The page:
Ooey gooey cake is perfect antidote for rainy day – and next week’s Easter brunch

by Rachel Candelaria on March 31, 2012

Caramel cake photographed by Rachel Candeleria

Editor’s note: After a spring Friday that personified “shirtsleeve weather”, today’s forecast is for a significant drop in temperature and unfolded umbrellas — just perfect for staying home and baking a luscious cake perfected by Rachel Candeleria. Who knows, it may be just what you need for Easter brunch next week.

I’ve been working on whittling down my collection of cake recipes. Feeling uninspired, I was just about to throw in my oven mitts when a friend and co-worker lent me the latest issues of Saveur magazine, the cover of which was adorned by a picture of a beautiful cake and several cake recipes inside that I could not wait to try.

I started off with the recipe for a caramel cake and fell in love. The caramel frosting does take about 45 minutes to prepare but it is ooey, gooey  and delicious. The cake itself is a little more coarse than other white cake recipes I’ve tried, but it is a perfect pairing with the frosting.

I adapted the recipe slightly, but I would highly recommend picking up a copy of the magazine so you may try the other cake recipes also featured. The magazine says the cake serves 10-12 but two friends and I managed to eat half the cake in one sitting.

Caramel Cake
Adapted from Saveur Magazine, Issue #145
For the Cake
– 2 sticks (16 tablespoons) unsalted butter, plus more for pans
– 3 cups cake flour, sifted
– 2 1/2 teaspoons baking powder
– 1 teaspoon fine salt
– 1 cup whole milk
– 2 teaspoons pure vanilla extract
– 1 1/2 cups granulated sugar
– 4 large eggs, room temperature
For the Frosting
– 3 1/2 cups granulated sugar
– 12 tablespoons unsalted butter, melted
– 30 oz. (2 1/2 cans) evaporated milk
– 1 large egg, room temperature
– 2 teaspoons pure vanilla extract
– 1 teaspoon baking powder
Make the Cake
1. Heat oven to 350 degrees. Butter and flour three 8” cake pans; set aside.
2. Whisk together flour, baking powder, and salt in a medium bowl; set aside.
3. In a small bowl, mix the milk and vanilla extract and set aside.
4. In the bowl of a standing mixer fitted with a paddle attachment, cream butter and sugar on medium speed until fluffy, about 3 minutes.
 5. Add eggs, one at a time, beating well after each addition. Reduce speed to low and alternatively add dry ingredients in 3 batches and wet ingredients in 2 batches. Increase speed to high and beat until batter is smooth, about 10 seconds.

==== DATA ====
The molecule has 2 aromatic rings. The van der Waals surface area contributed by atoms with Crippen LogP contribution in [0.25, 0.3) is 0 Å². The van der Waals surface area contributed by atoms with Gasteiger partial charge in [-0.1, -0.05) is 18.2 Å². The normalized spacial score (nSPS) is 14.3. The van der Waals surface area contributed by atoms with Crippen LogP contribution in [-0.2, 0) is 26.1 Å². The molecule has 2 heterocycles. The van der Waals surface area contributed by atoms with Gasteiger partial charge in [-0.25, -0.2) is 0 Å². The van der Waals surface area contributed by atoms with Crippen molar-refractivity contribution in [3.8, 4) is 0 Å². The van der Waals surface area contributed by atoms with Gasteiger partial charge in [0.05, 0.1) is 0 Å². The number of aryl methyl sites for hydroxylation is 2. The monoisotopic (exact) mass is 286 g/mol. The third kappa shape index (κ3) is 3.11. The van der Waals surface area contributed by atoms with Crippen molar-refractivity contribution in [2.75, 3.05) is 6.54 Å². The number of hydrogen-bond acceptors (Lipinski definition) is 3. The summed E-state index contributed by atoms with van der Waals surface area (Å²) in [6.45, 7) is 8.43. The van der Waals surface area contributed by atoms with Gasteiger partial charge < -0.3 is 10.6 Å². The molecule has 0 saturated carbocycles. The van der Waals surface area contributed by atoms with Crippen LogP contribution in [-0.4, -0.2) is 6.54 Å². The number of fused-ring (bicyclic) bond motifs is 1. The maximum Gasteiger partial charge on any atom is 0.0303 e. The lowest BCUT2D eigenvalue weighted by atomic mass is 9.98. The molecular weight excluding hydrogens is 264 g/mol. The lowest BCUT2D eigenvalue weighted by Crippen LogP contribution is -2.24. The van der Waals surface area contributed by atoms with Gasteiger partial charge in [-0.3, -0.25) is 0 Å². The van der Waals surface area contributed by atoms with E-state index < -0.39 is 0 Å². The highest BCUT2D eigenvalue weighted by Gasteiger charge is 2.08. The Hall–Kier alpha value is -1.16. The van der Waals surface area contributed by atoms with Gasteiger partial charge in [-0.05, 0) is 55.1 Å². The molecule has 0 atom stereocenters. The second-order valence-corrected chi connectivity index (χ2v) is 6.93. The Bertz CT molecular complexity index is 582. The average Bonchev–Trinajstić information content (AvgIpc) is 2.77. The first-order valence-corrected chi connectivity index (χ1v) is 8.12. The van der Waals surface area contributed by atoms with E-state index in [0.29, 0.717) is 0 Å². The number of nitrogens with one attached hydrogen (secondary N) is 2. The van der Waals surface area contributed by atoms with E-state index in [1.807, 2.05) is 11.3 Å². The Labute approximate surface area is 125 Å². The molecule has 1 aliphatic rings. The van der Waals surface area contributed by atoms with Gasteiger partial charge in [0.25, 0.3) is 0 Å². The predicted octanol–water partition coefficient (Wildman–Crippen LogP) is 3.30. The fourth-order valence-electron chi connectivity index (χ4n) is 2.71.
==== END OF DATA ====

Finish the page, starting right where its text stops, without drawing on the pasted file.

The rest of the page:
6. Divide the batter among prepared pans, smooth top with offset spatula, and drop the pan onto your counter top to burst any large air bubbles.
 7. Bake cakes about 25 minutes, or until a toothpick inserted into the center comes out clean. I recommend rotating the pans halfway through.
 8. Let cakes cool for about 15 minutes in pans; invert onto wire racks and let cool completely before frosting.
Make the Frosting
1.  Whisk together 3 cups sugar, butter, evaporated milk, and egg in 6-quart saucepan or Dutch oven; set aside.
2. Heat remaining sugar in a small skillet over high heat, swirling often, until sugar melts and turns an amber color. Immediately pour caramel into milk mixture and bring to a boil over medium-high heat. Attach a candy thermometer to side of pan and cook, constantly stirring with a wooden spoon, until thermometer reached 232 degrees, about 45 minutes. Remove from heat and immediately stir in vanilla and baking soda; let sit 1 minute.
3. Using a handheld mixer, beat caramel mixture on medium-low speed until the consistency of loose pudding, about 1 minute. Immediately place one cake on a cake stand and pour over 1/2 cup caramel icing; top with second layer and pour over 1/2 cup icing. Top with third cake layer and pour remaining icing around the top edge of cake and then over the center. Quickly spread icing over sides of cake; let icing cool completely before serving. Store at room temperature for up to three days.

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